The irony is hard to ignore: the Annapolis Maritime Museum—where photojournalist Jay Fleming’s pictures of rising Bay waters are on display—became the victim of those rising tides late last month.
The Halloween weekend storm that brought record water levels to parts of the Bay and near-record levels to Annapolis left 13 inches of water inside the first floor of the museum in Eastport. Staff were forced to close to the public for more than a week, and as of Tuesday were still racing to reopen.
Staff and volunteers spent days cleaning and re-installing exhibits that were preemptively moved to higher ground. And that’s where Jay Fleming comes back in:
Fleming, who has a permanent exhibit of rotating works at the maritime museum, will hold the official release of his new book, Island Life, there this Thursday evening. It covers all facets of the relatively isolated Smith Island, Md. and Tangier Island, Va., both of which are only accessible by water (or air). Fleming’s photos aim to capture and record aspects of the islands, which are gradually shrinking due to sea level rise and erosion, before they are gone.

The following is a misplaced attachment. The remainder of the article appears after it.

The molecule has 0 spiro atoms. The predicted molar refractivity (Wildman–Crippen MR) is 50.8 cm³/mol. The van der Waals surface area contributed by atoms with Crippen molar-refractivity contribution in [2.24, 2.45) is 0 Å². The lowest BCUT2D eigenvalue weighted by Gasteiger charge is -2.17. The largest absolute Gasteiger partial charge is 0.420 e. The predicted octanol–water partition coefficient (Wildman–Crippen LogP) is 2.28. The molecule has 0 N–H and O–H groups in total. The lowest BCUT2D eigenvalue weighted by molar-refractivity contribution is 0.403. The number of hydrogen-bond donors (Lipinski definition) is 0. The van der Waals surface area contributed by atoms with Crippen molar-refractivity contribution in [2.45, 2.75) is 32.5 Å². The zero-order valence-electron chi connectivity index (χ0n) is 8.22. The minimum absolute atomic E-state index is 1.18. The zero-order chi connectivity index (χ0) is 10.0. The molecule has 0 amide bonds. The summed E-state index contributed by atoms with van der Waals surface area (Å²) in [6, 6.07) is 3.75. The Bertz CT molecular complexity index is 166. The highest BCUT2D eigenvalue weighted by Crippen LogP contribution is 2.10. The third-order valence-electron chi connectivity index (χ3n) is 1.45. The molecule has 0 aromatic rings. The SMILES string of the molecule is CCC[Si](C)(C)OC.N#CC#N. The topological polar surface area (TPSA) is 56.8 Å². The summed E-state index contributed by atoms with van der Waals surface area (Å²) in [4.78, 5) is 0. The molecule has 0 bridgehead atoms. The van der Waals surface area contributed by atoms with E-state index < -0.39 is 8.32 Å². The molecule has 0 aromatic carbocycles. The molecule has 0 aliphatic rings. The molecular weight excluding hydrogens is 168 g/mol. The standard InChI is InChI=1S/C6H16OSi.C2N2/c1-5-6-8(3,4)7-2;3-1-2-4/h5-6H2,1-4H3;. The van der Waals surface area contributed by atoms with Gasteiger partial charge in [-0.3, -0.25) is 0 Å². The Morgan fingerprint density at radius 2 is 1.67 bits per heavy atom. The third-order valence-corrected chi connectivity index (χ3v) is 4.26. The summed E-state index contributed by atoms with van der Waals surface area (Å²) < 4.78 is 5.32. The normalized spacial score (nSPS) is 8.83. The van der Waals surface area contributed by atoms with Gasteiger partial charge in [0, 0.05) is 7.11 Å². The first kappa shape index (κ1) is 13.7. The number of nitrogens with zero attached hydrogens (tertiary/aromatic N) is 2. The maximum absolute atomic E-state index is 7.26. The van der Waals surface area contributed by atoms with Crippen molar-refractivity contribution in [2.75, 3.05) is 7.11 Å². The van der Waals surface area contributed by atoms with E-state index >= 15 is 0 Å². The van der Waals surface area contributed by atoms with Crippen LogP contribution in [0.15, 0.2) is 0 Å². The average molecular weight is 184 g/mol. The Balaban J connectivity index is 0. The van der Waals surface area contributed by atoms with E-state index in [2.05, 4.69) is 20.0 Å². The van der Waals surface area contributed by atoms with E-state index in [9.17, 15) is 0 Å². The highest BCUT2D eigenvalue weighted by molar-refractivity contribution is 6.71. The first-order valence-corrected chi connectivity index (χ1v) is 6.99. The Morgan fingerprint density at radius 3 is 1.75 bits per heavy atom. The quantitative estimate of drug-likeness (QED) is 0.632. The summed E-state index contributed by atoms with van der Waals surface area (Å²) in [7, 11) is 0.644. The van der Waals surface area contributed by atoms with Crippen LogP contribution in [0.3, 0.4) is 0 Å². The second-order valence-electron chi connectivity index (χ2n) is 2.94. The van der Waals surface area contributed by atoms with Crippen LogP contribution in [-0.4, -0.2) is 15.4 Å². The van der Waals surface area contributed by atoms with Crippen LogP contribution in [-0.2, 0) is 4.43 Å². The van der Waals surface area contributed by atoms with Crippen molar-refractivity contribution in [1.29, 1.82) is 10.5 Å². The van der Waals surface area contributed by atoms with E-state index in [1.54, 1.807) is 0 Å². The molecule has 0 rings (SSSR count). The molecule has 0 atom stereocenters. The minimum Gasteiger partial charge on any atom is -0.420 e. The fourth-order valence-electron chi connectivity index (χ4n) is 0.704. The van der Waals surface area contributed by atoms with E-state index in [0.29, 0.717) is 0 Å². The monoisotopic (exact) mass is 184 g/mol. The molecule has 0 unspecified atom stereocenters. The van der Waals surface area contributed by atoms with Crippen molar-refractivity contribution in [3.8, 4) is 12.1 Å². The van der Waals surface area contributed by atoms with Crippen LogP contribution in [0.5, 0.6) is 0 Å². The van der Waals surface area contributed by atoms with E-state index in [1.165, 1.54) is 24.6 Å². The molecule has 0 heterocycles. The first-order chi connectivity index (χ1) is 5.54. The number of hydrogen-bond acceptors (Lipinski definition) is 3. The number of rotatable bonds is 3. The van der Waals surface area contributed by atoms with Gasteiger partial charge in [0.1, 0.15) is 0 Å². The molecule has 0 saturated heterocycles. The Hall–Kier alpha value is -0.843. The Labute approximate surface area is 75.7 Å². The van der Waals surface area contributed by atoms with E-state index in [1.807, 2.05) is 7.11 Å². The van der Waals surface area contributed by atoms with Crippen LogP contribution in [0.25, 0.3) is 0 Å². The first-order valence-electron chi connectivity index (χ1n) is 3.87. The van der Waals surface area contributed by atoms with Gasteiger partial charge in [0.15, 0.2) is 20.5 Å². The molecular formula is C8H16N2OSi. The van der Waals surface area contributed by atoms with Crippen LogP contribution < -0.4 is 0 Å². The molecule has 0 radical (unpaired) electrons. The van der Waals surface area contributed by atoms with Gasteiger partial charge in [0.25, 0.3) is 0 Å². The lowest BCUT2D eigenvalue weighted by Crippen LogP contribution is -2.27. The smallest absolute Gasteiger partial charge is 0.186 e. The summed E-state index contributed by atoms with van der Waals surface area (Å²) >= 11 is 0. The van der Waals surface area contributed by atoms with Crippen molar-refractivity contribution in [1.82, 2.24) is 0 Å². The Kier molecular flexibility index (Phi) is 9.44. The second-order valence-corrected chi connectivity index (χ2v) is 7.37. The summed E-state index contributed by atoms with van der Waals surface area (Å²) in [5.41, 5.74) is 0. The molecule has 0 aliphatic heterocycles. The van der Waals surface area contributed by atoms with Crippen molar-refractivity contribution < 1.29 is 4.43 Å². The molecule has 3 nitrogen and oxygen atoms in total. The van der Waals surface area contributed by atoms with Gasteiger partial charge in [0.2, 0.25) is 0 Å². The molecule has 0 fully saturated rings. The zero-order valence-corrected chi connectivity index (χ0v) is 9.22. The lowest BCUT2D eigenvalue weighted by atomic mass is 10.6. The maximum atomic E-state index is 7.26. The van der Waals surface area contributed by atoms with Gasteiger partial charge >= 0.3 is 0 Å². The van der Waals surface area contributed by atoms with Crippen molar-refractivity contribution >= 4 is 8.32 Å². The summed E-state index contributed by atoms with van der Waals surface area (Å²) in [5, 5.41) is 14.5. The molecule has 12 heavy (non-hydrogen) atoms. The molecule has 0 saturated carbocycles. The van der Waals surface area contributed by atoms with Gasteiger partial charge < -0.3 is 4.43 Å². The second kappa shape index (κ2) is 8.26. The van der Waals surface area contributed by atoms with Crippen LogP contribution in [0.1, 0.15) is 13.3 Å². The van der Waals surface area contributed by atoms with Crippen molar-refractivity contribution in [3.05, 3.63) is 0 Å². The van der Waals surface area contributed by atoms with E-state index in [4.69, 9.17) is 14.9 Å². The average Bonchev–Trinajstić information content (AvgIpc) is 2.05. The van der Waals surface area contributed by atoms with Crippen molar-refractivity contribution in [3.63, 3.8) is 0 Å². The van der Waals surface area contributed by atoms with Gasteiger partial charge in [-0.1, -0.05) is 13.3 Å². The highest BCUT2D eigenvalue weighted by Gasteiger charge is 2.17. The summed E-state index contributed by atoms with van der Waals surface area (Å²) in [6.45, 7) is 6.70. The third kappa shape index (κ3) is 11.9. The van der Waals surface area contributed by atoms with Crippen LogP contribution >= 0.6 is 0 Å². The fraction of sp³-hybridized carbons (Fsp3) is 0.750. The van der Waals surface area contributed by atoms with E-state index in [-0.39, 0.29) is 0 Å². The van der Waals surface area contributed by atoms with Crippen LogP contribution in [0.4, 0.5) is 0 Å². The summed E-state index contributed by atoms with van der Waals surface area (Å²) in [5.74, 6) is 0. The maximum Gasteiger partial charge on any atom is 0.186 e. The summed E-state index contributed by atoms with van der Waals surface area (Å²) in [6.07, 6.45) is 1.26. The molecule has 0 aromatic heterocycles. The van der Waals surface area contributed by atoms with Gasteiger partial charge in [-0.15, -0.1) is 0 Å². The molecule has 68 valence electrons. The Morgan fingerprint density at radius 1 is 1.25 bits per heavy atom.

From his years spent traveling to the two islands, Fleming has developed relationships with residents who don’t always open up to people from the mainland, and he’s able to share their stories and the images that sometimes say more than words can.
“I am most excited to share the diverse range of subject matter that I covered in this book, from islannd wildlife (underwater and above water) to the way of life in the communities,” Fleming, a CBM contributor, tells Bay Bulletin.
In the latest issue of Chesapeake Bay Magazine, we excerpt some of the book: chesapeakebaymagazine.com/island-life/
The event on Thursday, Nov. 11 begins at 5 p.m. for Annapolis Maritime Museum members, with a brief talk on what inspired the book, Fleming’s second focusing on Bay culture. Doors open to the general public at 6 p.m. and the event is free. Fleming will sell and sign his books and 2022 calendar, and the museum’s newest exhibits, completed this spring, will also be open for viewing.
-Meg Walburn Viviano